Undercover officers will not face charges for spying on grieving family

Emily Apple

No police officers involved in spying on the grieving family of Stephen Lawrence will have action taken against them, despite the Independent Police Complaints Commission (IPCC) finding two senior officers would have had a case to answer. Furthermore, no action will be taken against their bosses because they cannot be identified.

As reported in The Canary in January, former head of counter-terrorism, Richard Walton, retired just before the report was due, meaning the police can not order any disciplinary action against him. He therefore left the force with his full pension intact despite allegations of misconduct.

At the time of Stephen Lawrence’s murder, Walton was an acting Detective Inspector working to defend the force against allegations that the murder wasn’t investigated properly. During this time, he met with, and was briefed by, undercover police officers who were working to discredit the family.

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Another former police officer, Bob Lambert, who whilst undercover fathered a child, and who later became a manager of the notorious Special Demonstration Squad (SDS), was also found to have a case to answer for his role in arranging this meeting. Again, because Lambert is no longer a serving police officer, he will not have to answer the allegations against him.

The IPCC investigation was launched following the Home Office inquiry – the Stephen Lawrence Independent Review in 2014 – to investigate how and why the Lawrence family were spied upon. The inquiry was critical of Walton and Lambert, saying their tactics gave the police a “secret advantage” over the family.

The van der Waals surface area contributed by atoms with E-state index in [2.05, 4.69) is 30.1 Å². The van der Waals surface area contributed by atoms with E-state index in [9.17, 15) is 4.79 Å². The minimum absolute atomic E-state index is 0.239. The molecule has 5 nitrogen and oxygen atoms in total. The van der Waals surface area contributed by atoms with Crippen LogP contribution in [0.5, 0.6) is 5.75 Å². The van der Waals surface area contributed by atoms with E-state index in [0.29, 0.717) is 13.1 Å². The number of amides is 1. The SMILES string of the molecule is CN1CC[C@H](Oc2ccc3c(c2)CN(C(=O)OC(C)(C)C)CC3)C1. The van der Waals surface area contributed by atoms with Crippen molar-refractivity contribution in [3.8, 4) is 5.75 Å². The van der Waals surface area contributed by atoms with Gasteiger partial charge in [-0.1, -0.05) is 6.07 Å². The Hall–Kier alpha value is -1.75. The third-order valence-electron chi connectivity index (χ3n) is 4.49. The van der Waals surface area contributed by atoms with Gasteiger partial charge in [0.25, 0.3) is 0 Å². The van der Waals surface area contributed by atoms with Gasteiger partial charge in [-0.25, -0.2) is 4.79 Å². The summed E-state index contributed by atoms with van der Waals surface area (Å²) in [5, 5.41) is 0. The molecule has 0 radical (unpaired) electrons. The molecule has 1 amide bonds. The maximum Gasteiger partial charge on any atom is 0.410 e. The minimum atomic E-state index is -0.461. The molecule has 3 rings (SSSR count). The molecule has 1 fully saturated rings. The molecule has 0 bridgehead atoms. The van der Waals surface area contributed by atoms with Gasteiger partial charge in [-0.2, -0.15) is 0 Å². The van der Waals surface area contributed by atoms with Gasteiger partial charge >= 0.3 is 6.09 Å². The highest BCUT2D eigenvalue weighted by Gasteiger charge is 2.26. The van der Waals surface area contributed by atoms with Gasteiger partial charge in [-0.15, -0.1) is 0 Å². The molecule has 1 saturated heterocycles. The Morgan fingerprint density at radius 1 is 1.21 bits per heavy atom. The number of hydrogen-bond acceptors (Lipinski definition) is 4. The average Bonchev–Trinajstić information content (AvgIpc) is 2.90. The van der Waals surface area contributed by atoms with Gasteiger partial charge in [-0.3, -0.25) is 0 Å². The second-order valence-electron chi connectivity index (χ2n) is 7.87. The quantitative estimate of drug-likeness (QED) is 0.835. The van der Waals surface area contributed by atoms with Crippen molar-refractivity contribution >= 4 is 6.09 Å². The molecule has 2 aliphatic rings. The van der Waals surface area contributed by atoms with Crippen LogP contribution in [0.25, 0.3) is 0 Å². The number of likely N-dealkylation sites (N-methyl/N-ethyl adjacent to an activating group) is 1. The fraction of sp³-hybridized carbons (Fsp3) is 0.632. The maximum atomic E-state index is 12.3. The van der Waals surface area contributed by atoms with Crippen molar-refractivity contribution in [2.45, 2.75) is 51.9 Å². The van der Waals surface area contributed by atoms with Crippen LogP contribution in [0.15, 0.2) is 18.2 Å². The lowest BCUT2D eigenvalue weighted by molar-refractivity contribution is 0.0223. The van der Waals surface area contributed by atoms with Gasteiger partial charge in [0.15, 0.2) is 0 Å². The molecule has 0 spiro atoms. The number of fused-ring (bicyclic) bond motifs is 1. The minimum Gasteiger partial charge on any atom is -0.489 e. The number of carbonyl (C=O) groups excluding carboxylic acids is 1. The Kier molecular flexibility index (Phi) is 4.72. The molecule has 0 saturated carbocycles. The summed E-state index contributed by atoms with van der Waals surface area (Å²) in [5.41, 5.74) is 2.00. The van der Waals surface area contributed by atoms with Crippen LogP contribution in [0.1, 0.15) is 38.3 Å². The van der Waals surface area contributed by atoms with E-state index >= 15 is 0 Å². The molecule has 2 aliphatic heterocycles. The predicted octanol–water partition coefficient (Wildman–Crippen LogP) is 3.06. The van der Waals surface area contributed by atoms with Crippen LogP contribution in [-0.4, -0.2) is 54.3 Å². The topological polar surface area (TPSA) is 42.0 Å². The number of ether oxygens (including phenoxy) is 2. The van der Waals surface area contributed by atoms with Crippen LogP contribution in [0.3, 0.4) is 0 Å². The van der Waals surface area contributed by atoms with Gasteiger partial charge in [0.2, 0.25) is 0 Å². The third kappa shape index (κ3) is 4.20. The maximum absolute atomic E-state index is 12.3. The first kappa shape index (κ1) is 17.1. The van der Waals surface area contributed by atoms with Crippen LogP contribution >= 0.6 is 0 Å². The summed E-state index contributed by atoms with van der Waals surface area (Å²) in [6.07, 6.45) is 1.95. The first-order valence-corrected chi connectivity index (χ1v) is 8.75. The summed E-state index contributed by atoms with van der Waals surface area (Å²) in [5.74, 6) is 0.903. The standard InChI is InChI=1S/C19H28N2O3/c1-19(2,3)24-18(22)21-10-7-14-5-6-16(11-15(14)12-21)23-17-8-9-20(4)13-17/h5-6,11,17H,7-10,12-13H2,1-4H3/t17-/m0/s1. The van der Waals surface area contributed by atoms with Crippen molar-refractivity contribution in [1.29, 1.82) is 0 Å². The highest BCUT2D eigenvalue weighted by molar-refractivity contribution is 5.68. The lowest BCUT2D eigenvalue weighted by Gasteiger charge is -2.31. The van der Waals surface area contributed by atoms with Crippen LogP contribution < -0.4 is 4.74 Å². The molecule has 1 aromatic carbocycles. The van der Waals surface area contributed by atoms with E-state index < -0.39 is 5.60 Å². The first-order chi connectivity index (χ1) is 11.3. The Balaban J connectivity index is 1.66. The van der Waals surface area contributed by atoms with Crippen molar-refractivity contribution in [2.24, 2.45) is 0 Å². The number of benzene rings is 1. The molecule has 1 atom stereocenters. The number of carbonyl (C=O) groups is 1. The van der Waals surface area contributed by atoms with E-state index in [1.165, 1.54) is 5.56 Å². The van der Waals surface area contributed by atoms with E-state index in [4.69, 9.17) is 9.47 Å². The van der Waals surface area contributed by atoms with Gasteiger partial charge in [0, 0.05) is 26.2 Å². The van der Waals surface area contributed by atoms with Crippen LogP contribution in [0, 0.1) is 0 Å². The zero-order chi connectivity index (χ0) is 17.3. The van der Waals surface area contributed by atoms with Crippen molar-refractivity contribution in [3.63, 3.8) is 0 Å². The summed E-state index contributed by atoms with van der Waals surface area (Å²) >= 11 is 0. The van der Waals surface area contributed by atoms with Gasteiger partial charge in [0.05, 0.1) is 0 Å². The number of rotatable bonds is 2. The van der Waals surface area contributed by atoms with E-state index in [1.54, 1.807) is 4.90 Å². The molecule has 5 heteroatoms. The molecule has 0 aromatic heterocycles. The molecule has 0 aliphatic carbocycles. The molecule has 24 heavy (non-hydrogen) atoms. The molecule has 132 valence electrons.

According to the IPCC findings, both Lambert and Walton have a case to answer for misconduct. Lambert had claimed that he was instructed to arrange the meeting by senior officers. However, given the IPCC has not been able to identify exactly who in police management ordered the meeting, no action will be taken against them either. The report notes:

Unfortunately, as set out above, although the investigator accepts, on the balance of probabilities that Robert Lambert was asked by someone in senior management to arrange the meeting, it is not possible to establish, to the required standard of proof which individual(s) that was.

Whilst this should be surprising, the report also details this document sent between a Detective Superintendent in the SDS and Colin Black, the Operations Commander of Special Branch (page 6/7 of report):

I am aware that (DI Walton) of CO24 7 S2a S2 receives ad hoc off-the-record briefings from SDS. I reiterated to him that it is essential that knowledge of this operation goes no further. Would not wish him to receive anything on paper…..

This disgusting lack of accountability is rife within the whole undercover policing scandal. With the Undercover Policing Inquiry due to get underway properly this year, it is essential that the inquiry demands full disclosure on all their activities, including releasing all the names of the officers who spied on protest and social justice movements. This shoddy lack of justice and wheedling out of charges should not be allowed. All those spied upon need this information and transparency to get anywhere near justice for what has happened to them.

Get Involved:

Join the protest outside the High Court on 22nd March to demand the names and files are released to the inquiry.

Follow the #spycops feed on Twitter for up-to-date information.

Sign up to the Network for Police Monitoring’s announcement list for information on holding the police to account.

Featured image via wicki

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